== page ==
However, Austria, Germany and Spain generally do not allow dual citizenship, except in some special circumstances. 

In France the residency requirement for naturalisation is generally 5 years, showing integration into the French way of life and knowledge of the French language.

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In Italy it is possible to apply for citizenship after 10 years of residence, or 4 for EU citizens and 2 for a resident married to an Italian citizen. A language test is also required.

Sweden is one of the few countries where language or civics tests are not needed, although the government plans to change this. The general rule is 5 consecutive years of residence, with absences of more than six weeks during a year subtracted from the total. People married, in a registered partnership or cohabiting partners with a Swedish citizen can apply after three years.

The Swedish government has launched an inquiry to extend the residence requirement to eight years. It's not yet clear if there will be exceptions for partners of Swedish citizens.

Neighbouring Denmark has one of the strictest citizenship laws. Naturalisation requires an extra waiting period of two years after obtaining a permanent residence permit, which usually takes eight years. There is also a citizenship test.

Denmark allows dual citizenship after the law changed in 2015. Former Danes who lost their citizenship by acquiring a foreign one before September 1st 2015 can reacquire it by making a declaration to the Ministry of Immigration and Integration by June 30th 2026.

After a recent change in regulations, dual citizenship is also allowed in Norway. Those who lost their Norwegian citizenship before 2020 can reacquire it by submitting a notification of citizenship.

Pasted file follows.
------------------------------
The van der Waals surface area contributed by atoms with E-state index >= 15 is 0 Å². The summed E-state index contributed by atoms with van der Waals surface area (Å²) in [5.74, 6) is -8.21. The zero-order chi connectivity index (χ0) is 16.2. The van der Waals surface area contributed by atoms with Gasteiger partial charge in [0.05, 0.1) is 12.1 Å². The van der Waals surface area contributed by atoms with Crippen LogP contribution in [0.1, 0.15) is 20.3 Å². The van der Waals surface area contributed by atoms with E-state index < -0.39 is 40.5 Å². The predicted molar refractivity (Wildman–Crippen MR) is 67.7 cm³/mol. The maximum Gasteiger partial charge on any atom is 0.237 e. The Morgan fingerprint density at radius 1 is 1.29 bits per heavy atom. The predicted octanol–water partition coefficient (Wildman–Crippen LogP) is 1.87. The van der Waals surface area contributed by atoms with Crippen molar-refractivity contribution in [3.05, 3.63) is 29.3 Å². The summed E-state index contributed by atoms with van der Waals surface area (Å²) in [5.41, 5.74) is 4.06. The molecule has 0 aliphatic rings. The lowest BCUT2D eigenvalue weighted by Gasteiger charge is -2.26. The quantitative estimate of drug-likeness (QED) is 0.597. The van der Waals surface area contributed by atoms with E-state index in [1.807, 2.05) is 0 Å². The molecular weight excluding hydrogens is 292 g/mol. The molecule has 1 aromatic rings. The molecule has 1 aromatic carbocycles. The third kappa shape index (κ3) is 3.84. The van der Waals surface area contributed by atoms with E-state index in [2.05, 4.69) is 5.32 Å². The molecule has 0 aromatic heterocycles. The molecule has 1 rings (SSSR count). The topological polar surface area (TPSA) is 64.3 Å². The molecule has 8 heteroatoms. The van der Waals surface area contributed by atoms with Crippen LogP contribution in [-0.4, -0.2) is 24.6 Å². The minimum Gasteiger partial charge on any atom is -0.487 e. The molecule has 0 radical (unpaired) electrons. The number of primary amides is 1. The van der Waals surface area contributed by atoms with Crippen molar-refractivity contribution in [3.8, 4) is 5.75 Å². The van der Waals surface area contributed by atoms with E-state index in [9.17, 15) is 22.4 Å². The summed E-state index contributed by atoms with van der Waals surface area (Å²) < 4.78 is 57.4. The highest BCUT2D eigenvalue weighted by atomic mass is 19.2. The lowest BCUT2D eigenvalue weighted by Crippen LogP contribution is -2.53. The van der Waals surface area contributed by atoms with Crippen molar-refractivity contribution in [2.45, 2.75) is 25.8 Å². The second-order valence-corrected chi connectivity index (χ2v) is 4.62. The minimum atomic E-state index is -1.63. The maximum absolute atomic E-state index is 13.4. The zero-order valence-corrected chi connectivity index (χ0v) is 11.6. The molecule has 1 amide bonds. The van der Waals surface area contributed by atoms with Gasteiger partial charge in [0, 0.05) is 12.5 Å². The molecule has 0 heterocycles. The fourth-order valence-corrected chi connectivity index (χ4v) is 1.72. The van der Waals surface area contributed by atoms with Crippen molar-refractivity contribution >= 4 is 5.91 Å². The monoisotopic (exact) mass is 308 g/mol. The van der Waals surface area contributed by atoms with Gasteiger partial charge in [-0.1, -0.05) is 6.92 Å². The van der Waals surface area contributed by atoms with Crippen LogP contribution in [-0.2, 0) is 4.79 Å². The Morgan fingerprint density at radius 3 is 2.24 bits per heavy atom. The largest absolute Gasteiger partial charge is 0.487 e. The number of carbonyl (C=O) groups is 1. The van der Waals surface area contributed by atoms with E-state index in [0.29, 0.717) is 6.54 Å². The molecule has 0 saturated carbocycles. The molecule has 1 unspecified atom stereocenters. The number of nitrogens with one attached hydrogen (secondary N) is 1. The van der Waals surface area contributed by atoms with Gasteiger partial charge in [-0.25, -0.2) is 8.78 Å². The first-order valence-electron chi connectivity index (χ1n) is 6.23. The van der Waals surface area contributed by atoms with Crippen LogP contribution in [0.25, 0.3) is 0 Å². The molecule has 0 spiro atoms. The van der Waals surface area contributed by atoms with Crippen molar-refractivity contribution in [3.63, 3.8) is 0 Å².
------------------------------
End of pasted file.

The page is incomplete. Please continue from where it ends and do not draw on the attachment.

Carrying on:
There are stricter rules, however, in the Netherlands. Foreign nationals acquiring Dutch citizenship, or Dutch nationals acquiring a foreign one, need to give up their citizenship of origin, except in some specific circumstances – for example, for those acquiring their spouse’s or partner’s citizenship or those holding an asylum residence permit.

In Austria, “in principle, anyone who acquires Austrian citizenship by conferral loses their foreign citizenship,” says the Austrian government website. This also applies to Austrian citizens who acquire a foreign citizenship.

Austrians at birth can maintain citizenship if they apply to do so before acquiring another nationality and if this is justified by “special circumstances”. Children with at least one Austrian parent are Austrian and can have dual citizenship.

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In Germany, only EU and Swiss nationals can retain their citizenship of origin when they naturalise as German - with a few specific carve-outs. For example, children with a German parent acquire German citizenship at birth and can keep dual citizenship permanently. In addition, refugees, people from countries that forbid the renunciation of citizenship and those who were stripped of citizenship during the Nazi period can also retain both passports.

German citizens who wish to naturalise in another country and keep German nationality can apply for a retention permit

However, an overhaul of these rules is set to come into force in April 2024, which will allow the holding of multiple nationalities and will also see the current residence requirements reduced from current eight years to just five years of continuous residence in Germany.

Restrictions also exist in many Eastern European countries.

This article was partly produced by the team at Europe Street news.